3 of 3 people found the following review helpful
HASH(0x9acea270) out of 5 stars Equally as engaging as The Initiate Brother 12 Jan. 2000
By A Customer - Published on
Format: Mass Market Paperback
The Initiate Brother left readers on a cliffhanger, making it obvious that these two books are really just one giant novel under separate covers. Thus, the reader doesn't have to worry about the quality of the sequel, which is as entrancing as the first book. Both are engrossing stories of love, war, religion, politics, and intrigue, certainly one of the best series of this type in the fantasy genre, right up there with Frank Herbert's Dune.
2 of 2 people found the following review helpful
HASH(0x9acc5708) out of 5 stars Audio version 4 Aug. 2011
By Kat Hooper - Published on
Format: MP3 CD
Gatherer of Clouds is the sequel to Sean Russell's The Initiate Brother, a story which is not so much about the Initiate Brother Shuyun, spiritual advisor to Lord Shonto, as it is about the entire Shonto household -- a household that is seen as a threat by an insecure emperor. And with good reason, for Lord Shonto is an honorable, intelligent, and insightful man who has raised his children to be his equals and who has surrounded himself with a competent and loyal staff and several clever allies.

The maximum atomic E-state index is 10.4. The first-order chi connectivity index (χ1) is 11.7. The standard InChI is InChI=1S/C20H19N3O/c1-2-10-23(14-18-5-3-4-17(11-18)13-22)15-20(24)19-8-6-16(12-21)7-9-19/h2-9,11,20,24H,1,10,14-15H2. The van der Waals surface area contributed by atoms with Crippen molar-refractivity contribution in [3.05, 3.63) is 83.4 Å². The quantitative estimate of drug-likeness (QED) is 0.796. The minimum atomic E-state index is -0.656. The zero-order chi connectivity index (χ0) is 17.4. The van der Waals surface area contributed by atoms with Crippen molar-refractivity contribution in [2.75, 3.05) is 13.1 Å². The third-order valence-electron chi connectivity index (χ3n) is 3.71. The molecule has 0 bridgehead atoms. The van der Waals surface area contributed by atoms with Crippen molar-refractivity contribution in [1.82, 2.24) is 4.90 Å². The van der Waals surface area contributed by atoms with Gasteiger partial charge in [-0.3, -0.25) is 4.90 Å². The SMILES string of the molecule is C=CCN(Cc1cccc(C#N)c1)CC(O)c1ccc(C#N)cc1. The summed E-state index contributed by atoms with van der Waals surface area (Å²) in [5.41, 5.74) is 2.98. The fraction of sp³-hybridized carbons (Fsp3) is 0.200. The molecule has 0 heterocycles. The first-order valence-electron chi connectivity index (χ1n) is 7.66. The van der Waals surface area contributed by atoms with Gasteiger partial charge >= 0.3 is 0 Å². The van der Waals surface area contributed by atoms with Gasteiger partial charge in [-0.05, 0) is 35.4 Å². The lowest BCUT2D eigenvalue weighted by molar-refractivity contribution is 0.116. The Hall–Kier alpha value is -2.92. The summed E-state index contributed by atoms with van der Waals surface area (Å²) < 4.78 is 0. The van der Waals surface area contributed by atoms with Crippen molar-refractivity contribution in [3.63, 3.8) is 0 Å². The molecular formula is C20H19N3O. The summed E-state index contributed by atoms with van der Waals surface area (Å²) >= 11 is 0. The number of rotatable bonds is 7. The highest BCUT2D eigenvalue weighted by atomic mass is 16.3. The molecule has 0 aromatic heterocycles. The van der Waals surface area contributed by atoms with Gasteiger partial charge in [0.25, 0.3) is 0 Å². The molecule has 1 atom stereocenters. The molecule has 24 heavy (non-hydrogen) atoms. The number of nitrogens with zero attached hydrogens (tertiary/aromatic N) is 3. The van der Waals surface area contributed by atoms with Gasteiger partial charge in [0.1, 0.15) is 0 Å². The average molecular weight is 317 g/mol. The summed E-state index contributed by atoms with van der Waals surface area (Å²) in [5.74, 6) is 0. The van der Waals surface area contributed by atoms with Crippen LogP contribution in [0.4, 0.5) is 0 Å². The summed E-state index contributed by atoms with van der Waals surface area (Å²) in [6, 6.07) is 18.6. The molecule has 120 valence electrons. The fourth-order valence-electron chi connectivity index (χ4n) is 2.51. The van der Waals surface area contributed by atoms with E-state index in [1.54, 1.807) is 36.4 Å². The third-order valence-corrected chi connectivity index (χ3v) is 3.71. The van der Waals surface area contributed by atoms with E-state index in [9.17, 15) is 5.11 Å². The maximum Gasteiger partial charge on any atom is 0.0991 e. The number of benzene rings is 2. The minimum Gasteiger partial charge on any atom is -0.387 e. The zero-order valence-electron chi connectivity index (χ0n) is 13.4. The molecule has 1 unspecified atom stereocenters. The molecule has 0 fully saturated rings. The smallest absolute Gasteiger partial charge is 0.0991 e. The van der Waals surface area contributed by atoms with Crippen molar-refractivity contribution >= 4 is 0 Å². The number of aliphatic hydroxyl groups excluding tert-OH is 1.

As the story opens, Shonto, governor of the northern province of She, is preparing for a massive barbarian invasion that the emperor refuses to believe in (since he only paid for a small invasion in order to get rid of Shonto). Should Shonto stay in the north, as ordered, and be wiped out by the barbarian horde? Or should he let his province fall and retreat toward the capital to raise an army that may have a chance to defeat the invaders? This latter option seems the only way to save the empire of Wa, but the emperor will certainly declare treason if Shonto starts recruiting soldiers. There are hard choices and harder sacrifices to make, not just for Shonto, but for everyone involved.